The last several interactions with locals have been poor. The subject has solely been about getting paid for supposedly destroyed lands, of which tales similar to Jack’s were told in similar epic proportions. I don’t know why I am so concerned about it. I am not paying them from my bank account. I have the full faith and credit (chuckle) of the United States with which to play. It seems that my disgust and refusal is more primal; I resent being cheated even if it isn’t my money. They seem completely helpless when they allow the Talibs to use homes as bunkers from which to fight and are offended when we return fire. So are they complicit in the attacks or fence-sitting cowards for allowing it without a fight? I suppose though after decades of being the anvil on which the hammer of war pounds, this entire population may be paralyzed by sheer trauma to culture, unsure yet about who will be in charge after the pullout. Such an assessment might be the nation-sized version of a child born to an abusive family and bounced like a pinball between foster homes with wildly differing child-rearing philosophies. Let me spoil the ending. In this version, Afghanistan won’t get the record deal after Dr. Dre watches it perform in rap battles against Yemen and Pakistan on 8 mile road.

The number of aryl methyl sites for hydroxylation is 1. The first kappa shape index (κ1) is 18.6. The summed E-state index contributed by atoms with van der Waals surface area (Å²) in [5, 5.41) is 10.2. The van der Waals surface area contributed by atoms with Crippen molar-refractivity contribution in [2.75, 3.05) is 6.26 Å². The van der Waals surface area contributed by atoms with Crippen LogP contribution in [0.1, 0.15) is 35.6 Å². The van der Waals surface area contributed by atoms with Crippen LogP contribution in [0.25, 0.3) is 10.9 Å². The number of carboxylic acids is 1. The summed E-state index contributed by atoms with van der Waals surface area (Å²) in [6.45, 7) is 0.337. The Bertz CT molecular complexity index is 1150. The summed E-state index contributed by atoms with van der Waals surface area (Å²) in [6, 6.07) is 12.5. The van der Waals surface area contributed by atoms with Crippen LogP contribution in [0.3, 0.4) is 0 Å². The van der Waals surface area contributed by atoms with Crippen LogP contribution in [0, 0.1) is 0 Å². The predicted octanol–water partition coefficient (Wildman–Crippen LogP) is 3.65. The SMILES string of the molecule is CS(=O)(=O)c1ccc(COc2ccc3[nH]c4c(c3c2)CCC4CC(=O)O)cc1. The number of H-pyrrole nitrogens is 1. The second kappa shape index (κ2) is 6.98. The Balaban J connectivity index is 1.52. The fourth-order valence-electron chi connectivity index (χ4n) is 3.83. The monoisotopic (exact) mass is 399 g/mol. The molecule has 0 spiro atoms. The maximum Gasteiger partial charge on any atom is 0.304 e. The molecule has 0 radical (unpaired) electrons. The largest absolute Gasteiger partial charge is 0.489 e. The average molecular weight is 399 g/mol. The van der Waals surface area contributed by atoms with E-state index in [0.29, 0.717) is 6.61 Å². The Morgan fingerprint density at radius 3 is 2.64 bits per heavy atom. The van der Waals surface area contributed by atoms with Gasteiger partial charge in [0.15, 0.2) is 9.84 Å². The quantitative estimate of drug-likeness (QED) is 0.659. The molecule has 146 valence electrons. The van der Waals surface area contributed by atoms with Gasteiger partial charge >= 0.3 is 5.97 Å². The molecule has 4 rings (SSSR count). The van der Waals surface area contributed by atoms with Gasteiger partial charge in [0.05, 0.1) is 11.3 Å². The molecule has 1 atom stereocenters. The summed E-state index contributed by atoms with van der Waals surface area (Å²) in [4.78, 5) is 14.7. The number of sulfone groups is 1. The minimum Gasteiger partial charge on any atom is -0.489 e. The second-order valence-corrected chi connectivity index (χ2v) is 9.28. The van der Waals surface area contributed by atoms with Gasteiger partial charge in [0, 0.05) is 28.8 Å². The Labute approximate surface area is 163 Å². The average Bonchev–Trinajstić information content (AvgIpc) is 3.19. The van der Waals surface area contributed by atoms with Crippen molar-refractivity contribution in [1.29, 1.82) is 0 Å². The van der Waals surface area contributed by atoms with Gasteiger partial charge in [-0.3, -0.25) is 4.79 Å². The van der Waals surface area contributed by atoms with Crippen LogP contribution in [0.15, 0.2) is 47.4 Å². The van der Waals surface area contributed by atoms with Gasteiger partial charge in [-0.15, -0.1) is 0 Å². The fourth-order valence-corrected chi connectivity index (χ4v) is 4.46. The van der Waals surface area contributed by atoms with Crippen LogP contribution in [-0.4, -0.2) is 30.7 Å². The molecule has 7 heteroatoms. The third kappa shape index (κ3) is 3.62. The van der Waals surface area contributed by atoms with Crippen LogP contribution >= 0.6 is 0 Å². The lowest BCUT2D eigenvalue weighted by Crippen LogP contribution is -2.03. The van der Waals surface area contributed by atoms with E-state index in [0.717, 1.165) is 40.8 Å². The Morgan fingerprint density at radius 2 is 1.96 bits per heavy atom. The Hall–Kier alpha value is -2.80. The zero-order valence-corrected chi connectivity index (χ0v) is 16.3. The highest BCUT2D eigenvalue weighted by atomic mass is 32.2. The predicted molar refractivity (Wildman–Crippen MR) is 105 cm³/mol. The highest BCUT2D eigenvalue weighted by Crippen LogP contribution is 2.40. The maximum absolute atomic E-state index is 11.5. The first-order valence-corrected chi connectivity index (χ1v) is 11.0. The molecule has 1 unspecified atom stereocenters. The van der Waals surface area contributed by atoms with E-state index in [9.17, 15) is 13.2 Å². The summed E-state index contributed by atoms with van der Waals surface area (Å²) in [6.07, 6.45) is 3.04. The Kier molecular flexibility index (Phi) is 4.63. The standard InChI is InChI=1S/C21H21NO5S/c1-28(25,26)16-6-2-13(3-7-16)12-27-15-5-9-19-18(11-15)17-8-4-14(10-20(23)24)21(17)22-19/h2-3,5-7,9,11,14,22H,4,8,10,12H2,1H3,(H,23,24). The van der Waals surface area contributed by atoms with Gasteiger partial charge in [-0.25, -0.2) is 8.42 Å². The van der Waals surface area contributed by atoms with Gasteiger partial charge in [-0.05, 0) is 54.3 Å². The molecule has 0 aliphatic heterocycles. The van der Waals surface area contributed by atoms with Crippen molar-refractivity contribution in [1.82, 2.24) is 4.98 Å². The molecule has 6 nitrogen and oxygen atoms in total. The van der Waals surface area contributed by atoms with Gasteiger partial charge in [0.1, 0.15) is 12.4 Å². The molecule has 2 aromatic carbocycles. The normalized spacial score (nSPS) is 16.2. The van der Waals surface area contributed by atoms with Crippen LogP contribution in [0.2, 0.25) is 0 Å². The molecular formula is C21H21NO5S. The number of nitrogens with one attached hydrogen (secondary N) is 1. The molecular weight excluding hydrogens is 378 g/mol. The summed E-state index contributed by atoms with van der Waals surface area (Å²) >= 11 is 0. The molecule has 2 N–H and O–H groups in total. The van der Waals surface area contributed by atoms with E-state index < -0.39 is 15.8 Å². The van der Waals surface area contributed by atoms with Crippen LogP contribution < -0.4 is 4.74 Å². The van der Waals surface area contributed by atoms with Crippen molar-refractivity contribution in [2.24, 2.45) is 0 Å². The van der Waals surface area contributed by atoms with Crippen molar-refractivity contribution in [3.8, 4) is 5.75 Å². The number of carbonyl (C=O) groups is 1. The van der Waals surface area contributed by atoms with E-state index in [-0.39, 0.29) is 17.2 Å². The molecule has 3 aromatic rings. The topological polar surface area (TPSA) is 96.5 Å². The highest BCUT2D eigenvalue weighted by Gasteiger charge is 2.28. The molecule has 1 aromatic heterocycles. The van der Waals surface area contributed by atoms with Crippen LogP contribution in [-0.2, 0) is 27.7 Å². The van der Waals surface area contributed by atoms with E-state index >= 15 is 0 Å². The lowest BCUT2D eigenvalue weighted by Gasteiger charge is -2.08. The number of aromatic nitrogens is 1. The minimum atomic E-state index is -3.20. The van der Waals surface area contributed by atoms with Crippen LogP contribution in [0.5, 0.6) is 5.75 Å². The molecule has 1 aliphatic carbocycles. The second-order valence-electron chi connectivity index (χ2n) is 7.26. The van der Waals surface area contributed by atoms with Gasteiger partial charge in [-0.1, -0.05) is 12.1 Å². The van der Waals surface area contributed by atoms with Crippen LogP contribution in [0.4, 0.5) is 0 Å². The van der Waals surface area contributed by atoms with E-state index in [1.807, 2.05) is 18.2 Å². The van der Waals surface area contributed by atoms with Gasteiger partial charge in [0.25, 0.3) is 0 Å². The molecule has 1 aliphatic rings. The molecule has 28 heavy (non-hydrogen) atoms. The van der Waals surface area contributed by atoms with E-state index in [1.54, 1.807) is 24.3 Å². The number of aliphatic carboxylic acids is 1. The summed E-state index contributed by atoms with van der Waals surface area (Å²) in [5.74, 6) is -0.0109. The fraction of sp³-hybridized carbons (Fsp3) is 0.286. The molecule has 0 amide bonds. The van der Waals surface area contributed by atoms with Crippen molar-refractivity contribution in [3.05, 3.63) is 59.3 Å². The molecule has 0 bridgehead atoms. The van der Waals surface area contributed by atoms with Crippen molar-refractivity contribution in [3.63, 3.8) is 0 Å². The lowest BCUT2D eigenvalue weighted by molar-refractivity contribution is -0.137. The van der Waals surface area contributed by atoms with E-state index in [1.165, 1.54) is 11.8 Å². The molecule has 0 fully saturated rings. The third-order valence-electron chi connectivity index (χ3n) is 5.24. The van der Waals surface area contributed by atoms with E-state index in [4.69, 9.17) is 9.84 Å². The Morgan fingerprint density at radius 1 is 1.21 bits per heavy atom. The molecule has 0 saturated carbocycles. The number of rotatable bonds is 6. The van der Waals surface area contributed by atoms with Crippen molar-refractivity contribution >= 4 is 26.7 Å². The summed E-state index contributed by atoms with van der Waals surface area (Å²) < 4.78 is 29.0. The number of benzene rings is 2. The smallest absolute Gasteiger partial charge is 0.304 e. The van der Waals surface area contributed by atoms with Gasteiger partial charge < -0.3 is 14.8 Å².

We employ local contractors to do work outside of the COPs. These contracts generate jobs and put honest money into the economy and, overall, are a good thing. The terps are contracted, some construction is contracted, even the guys who clean the latrines are contracted. However, there can be tension involving these contracts. This is a bartering culture and they do not understand the binding nature of contracts like we westerners do. After a contract is signed, the locals tend to negotiate things from us, on an informal basis, that are not included in the written agreement. One group of workers asked for us to provide them water (not in the contract). Basic compassion led me to give them water (no biggie). If you give a mouse a cookie, then he is going to want cots and fuel too. These latter items, however, I did not feel compelled by my humanity to provide. Not that I could have anyway because the availability of both items were scarce. Seriously, not my problem.